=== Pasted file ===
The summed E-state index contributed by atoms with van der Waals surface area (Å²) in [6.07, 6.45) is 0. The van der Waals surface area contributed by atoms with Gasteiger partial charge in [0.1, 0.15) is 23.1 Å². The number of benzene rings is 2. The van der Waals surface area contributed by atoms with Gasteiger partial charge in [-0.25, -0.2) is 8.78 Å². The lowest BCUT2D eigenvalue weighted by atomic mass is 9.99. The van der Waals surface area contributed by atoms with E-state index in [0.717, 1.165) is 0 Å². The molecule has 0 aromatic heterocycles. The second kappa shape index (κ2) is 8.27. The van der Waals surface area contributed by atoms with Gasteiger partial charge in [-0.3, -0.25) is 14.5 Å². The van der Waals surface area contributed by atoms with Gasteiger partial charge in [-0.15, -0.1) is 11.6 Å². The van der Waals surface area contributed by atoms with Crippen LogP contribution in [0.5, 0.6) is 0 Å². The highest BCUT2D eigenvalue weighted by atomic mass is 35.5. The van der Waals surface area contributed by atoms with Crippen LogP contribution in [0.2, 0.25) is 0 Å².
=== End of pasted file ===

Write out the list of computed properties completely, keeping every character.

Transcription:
The summed E-state index contributed by atoms with van der Waals surface area (Å²) in [6.07, 6.45) is 0. The van der Waals surface area contributed by atoms with Gasteiger partial charge in [0.1, 0.15) is 23.1 Å². The number of benzene rings is 2. The van der Waals surface area contributed by atoms with Gasteiger partial charge in [-0.25, -0.2) is 8.78 Å². The lowest BCUT2D eigenvalue weighted by atomic mass is 9.99. The van der Waals surface area contributed by atoms with E-state index in [0.717, 1.165) is 0 Å². The molecule has 0 aromatic heterocycles. The second kappa shape index (κ2) is 8.27. The van der Waals surface area contributed by atoms with Gasteiger partial charge in [-0.3, -0.25) is 14.5 Å². The van der Waals surface area contributed by atoms with Gasteiger partial charge in [-0.15, -0.1) is 11.6 Å². The van der Waals surface area contributed by atoms with Crippen LogP contribution in [0.5, 0.6) is 0 Å². The highest BCUT2D eigenvalue weighted by atomic mass is 35.5. The van der Waals surface area contributed by atoms with Crippen LogP contribution in [0.2, 0.25) is 0 Å².